One of the best features of the Jupyter notebooks is the UX of its layout. The simplicity of its layout makes the code that much easier to parse out and build upon. Organizing the code, or in our case, entire lesson in the Jupyter notebooks meant that we could share the lessons with the class at the end. Prior to the lesson, we would come up with the content and create the notebook in full. Then, we would go back and recreate another lesson without the completed cell blocks so that we could use the prompts and live code. At the end of the lesson, we shared the lessons in full with the class to ensure that students could spend time going over and reviewing the examples and problems with the full code (i.e. all answers) readily available.

That being said, we also changed how we shared the lessons with the students. This semester, we maintained a google folder with all the Jupyter notebook lessons and .pdfs and shared it with the students that came. A welcome change considering the amount of paper it took last semester to print and share each lesson! We also received great feedback on the organization and sharing of the Jupyter lessons so that’s definitely something we will keep in mind and hope to continue next semester.

Students:

This semester, the range of programs represented by the students who attended the labs were incredibly diverse. Students from the School of Professional Studies and the School of International and Public affairs were the most consistent, however we did encounter students from Journalism, Economics, and Latin American Studies as well. Although it’s a challenge to encourage students to attend on a regular basis, we were able to see some faces week after week, and sharing the lessons on an accessible drive folder ensured that those who were not able to make it in person but interested in continuing to expand their coding horizons could keep up.

Most enjoyable Lab:

The lab we held on python classes in early April was my favorite lab – partly because I taught the entire session on my own, but mostly because I structured the lesson in a way that focused on fewer and more intense practice problems. Instead of going through quicker and shorter sample problems I thought I would try create problem sets that incorporated functions as well to keep things interesting and to offer students a challenge. The class was well received and you can find the lesson on the DSSC blog if you want to check it out!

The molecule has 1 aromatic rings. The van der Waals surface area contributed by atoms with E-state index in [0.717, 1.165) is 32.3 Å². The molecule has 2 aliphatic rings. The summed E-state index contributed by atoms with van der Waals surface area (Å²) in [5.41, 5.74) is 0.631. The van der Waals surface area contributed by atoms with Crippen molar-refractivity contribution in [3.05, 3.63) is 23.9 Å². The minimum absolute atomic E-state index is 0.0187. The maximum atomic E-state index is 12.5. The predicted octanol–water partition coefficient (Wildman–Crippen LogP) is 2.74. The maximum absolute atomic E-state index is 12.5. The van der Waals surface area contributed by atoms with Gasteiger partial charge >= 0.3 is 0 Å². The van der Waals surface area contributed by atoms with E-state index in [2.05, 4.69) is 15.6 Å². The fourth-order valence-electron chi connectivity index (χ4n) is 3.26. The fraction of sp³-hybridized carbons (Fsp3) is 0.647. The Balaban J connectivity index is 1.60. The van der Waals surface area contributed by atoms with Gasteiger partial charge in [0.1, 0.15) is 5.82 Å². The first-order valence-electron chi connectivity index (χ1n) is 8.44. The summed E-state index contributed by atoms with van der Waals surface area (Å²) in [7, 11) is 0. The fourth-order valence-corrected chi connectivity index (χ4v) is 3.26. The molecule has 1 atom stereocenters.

Ideas for future labs:

To conclude this post, I will underline two suggestions for future lab lessons:

  1. Plan out lessons before the labs

It would be great, in my opinion, to post a description of each lab before it happens to outline the structure of the lab and the concepts covered. This was the route we took for the R open labs towards the end of the semester and it worked really great – I am excited to try it out for Python as well!

  1. Continue to market to a diverse group of students

Before commencing in the fall, I would like to spend some time strategizing on how to market to different departments. The open labs are such a great way to learn a coding language – they are free (!!!), but more importantly the communal vibe is optimistic and welcoming and a great space to learn.

I have learned so much this year in preparing and leading labs and now that they have wound down for the summer, I feel motivated to continue to market the space and engage students across all departments.

End-of-Semester Reflection (Python Open Labs – Spring 2018)